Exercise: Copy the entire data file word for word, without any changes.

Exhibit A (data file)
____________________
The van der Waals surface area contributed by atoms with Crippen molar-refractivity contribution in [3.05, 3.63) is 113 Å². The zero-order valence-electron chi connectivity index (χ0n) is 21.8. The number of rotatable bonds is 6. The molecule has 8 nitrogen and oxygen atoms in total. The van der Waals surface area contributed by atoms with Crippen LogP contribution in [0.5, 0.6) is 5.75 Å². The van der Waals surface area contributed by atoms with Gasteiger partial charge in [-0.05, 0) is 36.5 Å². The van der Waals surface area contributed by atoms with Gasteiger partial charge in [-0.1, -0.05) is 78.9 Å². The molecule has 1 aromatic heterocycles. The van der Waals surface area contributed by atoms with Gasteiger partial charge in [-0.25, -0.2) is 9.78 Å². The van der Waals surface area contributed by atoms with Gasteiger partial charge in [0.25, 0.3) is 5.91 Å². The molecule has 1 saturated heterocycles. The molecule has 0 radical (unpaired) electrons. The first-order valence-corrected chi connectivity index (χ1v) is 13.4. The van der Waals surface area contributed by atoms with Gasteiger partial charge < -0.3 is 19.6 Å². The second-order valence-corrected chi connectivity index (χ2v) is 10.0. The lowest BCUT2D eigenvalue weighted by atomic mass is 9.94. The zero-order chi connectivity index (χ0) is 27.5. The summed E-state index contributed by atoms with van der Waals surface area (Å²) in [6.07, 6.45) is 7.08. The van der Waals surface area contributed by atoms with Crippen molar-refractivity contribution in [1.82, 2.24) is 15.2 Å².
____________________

The van der Waals surface area contributed by atoms with Crippen molar-refractivity contribution in [3.05, 3.63) is 113 Å². The zero-order valence-electron chi connectivity index (χ0n) is 21.8. The number of rotatable bonds is 6. The molecule has 8 nitrogen and oxygen atoms in total. The van der Waals surface area contributed by atoms with Crippen LogP contribution in [0.5, 0.6) is 5.75 Å². The van der Waals surface area contributed by atoms with Gasteiger partial charge in [-0.05, 0) is 36.5 Å². The van der Waals surface area contributed by atoms with Gasteiger partial charge in [-0.1, -0.05) is 78.9 Å². The molecule has 1 aromatic heterocycles. The van der Waals surface area contributed by atoms with Gasteiger partial charge in [-0.25, -0.2) is 9.78 Å². The van der Waals surface area contributed by atoms with Gasteiger partial charge in [0.25, 0.3) is 5.91 Å². The molecule has 1 saturated heterocycles. The molecule has 0 radical (unpaired) electrons. The first-order valence-corrected chi connectivity index (χ1v) is 13.4. The van der Waals surface area contributed by atoms with Gasteiger partial charge < -0.3 is 19.6 Å². The second-order valence-corrected chi connectivity index (χ2v) is 10.0. The lowest BCUT2D eigenvalue weighted by atomic mass is 9.94. The zero-order chi connectivity index (χ0) is 27.5. The summed E-state index contributed by atoms with van der Waals surface area (Å²) in [6.07, 6.45) is 7.08. The van der Waals surface area contributed by atoms with Crippen molar-refractivity contribution in [1.82, 2.24) is 15.2 Å².